A member of my writers group has suggested that my heroes might be too nice—a fate worse than death. She believes it’s because I’m such a nice fuckin’ guy I may lack the dark side required to make a man seem dangerously sexy.

She sees me for only three hours every other week, though. And while I admit I’m no badass, I have my shortcomings—and the same goes for my heroes, Clay Creighton in Palm Springs Heat and Holt Richards in Malibu Bride.

How important is to get the hero right? “Most women read romance novels because they want to read about the hero,” list moderator and reviewer Anne Marble writes at All About Romance.

So, pretty important to get the hero right. And to make sure he’s not perfect, because perfection is boring.

Marble says a hero can be anything from happy-go-lucky to tortured-and-dark, with flaws that run from fear of commitment to cheating on the heroine. Whatever his dickish tendencies—and cheating is a pretty dickish tendency—he has to “make up for anything bad he did.”

But Marble argues that “flaws should not overwhelm what is heroic about your hero. Romance novel heroes are good men, even with their flaws.” And the best heroes, she says, “are devoted to the heroine.”

Eloisa James, a historical romance author and English literature professor who teaches Shakespeare at Fordham University, lists six must-haves for the romantic hero: He must be rich. He must be honorable. He must appear to lose his honor, then prove himself a gentleman. He must be equal to the heroine’s feistiness. He must face restrictions. And he must need to be saved as much as the heroine does.

So how do Clay and Holt stack up?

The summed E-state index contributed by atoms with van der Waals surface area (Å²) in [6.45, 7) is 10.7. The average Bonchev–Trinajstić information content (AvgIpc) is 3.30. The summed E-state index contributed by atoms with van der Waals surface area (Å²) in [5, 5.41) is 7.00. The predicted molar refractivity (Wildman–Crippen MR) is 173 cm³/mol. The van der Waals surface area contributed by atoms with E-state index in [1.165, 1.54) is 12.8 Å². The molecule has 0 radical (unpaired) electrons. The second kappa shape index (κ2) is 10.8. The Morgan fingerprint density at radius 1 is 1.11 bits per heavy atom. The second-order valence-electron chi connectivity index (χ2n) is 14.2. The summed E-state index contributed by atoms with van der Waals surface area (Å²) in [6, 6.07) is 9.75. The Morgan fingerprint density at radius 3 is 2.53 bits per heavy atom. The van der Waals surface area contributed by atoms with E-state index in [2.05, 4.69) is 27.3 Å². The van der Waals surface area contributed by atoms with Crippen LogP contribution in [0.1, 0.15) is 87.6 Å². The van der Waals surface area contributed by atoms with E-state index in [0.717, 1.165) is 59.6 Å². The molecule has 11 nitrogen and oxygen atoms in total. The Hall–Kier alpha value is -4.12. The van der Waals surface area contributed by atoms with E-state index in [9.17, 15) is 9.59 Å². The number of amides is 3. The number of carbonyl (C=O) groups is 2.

At the beginning of Palm Springs Heat, we’re led to believe that Clay uses his fiduciary power as Fast Lane’s CEO to maintain a harem with an ever-changing roster. So he’s rich, and he appears to have no honor. But we also discover that he’s a prisoner of his lifestyle.

Holt is full of swagger, and his bed’s had a few ladies’ bottoms pressed into it. He makes movies for a living, so he’s got plenty of dough, but we learn that he’s painfully aware of what’s missing from his life—namely Sushma. The heavy in Palm Springs Heat, Sushma’s the one with the searching soul in Malibu Bride. Holt’s a joyful dude, but he’s too much show and not enough tell, which leaves Sushma confused about his intentions.

Clay and Holt are the kind of guys for whom niceness is both a blessing and a curse. They believe they’re treating their gals like equals, when they’re actually leaving them to swim in pools full of sharks. That doesn’t make the guys badasses, but it does make them flawed.

I think Anne Marble would approve. “No one wants to read about barely redeemable heroes all the time,” she writes. “If your story demands a happy-go-lucky hero, then by all means give your story the hero it needs. Just because he’s not a wretch doesn’t mean he is without flaws. Make the flaws fit the hero.”

In the end, Clay and Holt are thoroughly devoted to their respective heroines. I wouldn’t say that makes them dangerous, but I gotta believe it makes them sexy.

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